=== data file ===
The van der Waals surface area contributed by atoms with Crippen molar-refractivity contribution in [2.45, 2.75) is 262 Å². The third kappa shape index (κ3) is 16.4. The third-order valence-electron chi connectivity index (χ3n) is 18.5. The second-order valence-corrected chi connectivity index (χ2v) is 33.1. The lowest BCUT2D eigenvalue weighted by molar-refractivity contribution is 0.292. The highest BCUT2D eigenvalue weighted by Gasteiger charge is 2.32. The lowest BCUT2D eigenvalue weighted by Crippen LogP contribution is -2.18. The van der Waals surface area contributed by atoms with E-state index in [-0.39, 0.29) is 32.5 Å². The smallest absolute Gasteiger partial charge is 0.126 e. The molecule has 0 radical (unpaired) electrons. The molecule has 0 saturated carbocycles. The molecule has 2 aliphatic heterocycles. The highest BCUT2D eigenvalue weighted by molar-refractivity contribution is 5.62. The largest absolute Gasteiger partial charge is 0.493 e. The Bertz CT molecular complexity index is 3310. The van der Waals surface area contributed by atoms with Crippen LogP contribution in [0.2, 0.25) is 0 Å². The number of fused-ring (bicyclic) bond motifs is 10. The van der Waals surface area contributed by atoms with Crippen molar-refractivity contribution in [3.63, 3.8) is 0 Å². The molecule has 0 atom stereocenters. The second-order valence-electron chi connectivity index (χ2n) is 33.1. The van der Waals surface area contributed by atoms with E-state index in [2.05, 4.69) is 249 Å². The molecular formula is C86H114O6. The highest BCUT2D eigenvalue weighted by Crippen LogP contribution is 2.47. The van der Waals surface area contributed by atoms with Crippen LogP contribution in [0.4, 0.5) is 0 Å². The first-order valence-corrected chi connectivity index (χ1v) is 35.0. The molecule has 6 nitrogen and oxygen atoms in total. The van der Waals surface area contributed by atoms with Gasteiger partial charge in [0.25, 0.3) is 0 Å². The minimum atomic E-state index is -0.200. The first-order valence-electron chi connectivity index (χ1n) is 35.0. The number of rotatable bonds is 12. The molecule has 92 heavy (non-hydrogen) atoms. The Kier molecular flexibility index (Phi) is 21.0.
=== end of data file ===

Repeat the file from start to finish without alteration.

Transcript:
The van der Waals surface area contributed by atoms with Crippen molar-refractivity contribution in [2.45, 2.75) is 262 Å². The third kappa shape index (κ3) is 16.4. The third-order valence-electron chi connectivity index (χ3n) is 18.5. The second-order valence-corrected chi connectivity index (χ2v) is 33.1. The lowest BCUT2D eigenvalue weighted by molar-refractivity contribution is 0.292. The highest BCUT2D eigenvalue weighted by Gasteiger charge is 2.32. The lowest BCUT2D eigenvalue weighted by Crippen LogP contribution is -2.18. The van der Waals surface area contributed by atoms with E-state index in [-0.39, 0.29) is 32.5 Å². The smallest absolute Gasteiger partial charge is 0.126 e. The molecule has 0 radical (unpaired) electrons. The molecule has 0 saturated carbocycles. The molecule has 2 aliphatic heterocycles. The highest BCUT2D eigenvalue weighted by molar-refractivity contribution is 5.62. The largest absolute Gasteiger partial charge is 0.493 e. The Bertz CT molecular complexity index is 3310. The van der Waals surface area contributed by atoms with Crippen LogP contribution in [0.2, 0.25) is 0 Å². The number of fused-ring (bicyclic) bond motifs is 10. The van der Waals surface area contributed by atoms with Crippen molar-refractivity contribution in [3.63, 3.8) is 0 Å². The molecule has 0 atom stereocenters. The second-order valence-electron chi connectivity index (χ2n) is 33.1. The van der Waals surface area contributed by atoms with E-state index in [2.05, 4.69) is 249 Å². The molecular formula is C86H114O6. The highest BCUT2D eigenvalue weighted by Crippen LogP contribution is 2.47. The van der Waals surface area contributed by atoms with Crippen LogP contribution in [0.4, 0.5) is 0 Å². The first-order valence-corrected chi connectivity index (χ1v) is 35.0. The molecule has 6 nitrogen and oxygen atoms in total. The van der Waals surface area contributed by atoms with Gasteiger partial charge in [0.25, 0.3) is 0 Å². The minimum atomic E-state index is -0.200. The first-order valence-electron chi connectivity index (χ1n) is 35.0. The number of rotatable bonds is 12. The molecule has 92 heavy (non-hydrogen) atoms. The Kier molecular flexibility index (Phi) is 21.0.